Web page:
Containment Game Played on Random Graphs: Another Zig-Zag Theorem

Paweł Prałat


We consider a variant of the game of Cops and Robbers, called Containment, in which cops move from edge to adjacent edge, the robber moves from vertex to adjacent vertex (but cannot move along an edge occupied by a cop). The cops win by "containing'' the robber, that is, by occupying all edges incident with a vertex occupied by the robber. The minimum number of cops, $\xi(G)$, required to contain a robber played on a graph $G$ is called the containability number, a natural counterpart of the well-known cop number $c(G)$. This variant of the game was recently introduced by Komarov and Mackey, who proved that for every graph $G$, $c(G) \le \xi(G) \le \gamma(G) \Delta(G)$, where $\gamma(G)$ and $\Delta(G)$ are the domination number and the maximum degree of $G$, respectively. They conjecture that an upper bound can be improved and, in fact, $\xi(G) \le c(G) \Delta(G)$. (Observe that, trivially, $c(G) \le \gamma(G)$.) This seems to be the main question for this game at the moment. By investigating expansion properties, we provide asymptotically almost sure bounds on the containability number of binomial random graphs $\mathcal{G}(n,p)$ for a wide range of $p=p(n)$, showing that it forms an intriguing zigzag shape. This result also proves that the conjecture holds for some range of $p$ (or holds up to a constant or an $O(\log n)$ multiplicative factors for some other ranges).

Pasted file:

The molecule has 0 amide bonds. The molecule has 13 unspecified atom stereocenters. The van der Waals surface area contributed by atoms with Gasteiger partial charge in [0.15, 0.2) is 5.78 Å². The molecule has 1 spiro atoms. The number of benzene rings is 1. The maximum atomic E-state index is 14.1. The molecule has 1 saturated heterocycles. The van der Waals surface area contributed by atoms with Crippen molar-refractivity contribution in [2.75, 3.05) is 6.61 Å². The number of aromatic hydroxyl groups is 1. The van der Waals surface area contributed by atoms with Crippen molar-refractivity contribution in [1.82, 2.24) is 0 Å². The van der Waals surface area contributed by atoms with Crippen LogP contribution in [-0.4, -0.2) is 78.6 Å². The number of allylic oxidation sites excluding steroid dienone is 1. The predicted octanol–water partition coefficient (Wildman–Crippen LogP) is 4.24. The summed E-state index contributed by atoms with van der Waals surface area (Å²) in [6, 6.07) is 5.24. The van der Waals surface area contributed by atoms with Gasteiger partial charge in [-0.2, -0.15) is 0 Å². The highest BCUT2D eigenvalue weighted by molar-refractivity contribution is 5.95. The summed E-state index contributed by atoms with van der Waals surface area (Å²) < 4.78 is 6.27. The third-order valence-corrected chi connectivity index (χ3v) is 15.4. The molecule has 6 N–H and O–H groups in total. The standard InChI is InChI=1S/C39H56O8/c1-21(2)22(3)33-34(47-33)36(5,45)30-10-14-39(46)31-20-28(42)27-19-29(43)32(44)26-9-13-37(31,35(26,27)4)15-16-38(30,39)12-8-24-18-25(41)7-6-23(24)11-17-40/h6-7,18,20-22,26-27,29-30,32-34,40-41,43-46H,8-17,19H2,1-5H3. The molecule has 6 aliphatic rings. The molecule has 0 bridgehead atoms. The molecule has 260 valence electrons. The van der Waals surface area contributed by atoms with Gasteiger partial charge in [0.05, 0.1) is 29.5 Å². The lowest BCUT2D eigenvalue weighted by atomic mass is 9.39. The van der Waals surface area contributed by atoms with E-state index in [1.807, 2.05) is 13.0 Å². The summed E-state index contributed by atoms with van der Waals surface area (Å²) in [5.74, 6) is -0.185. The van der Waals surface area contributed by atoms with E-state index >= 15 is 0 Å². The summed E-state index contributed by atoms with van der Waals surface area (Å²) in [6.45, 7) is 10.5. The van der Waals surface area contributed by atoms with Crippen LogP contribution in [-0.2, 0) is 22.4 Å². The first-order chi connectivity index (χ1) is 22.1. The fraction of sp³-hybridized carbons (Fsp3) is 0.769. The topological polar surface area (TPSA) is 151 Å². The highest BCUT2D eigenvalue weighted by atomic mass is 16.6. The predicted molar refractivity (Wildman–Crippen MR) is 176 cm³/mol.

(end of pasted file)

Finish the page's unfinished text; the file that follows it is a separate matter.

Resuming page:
Containment; Cops and Robbers; vertex-pursuit games; random graphs

Full Text: PDF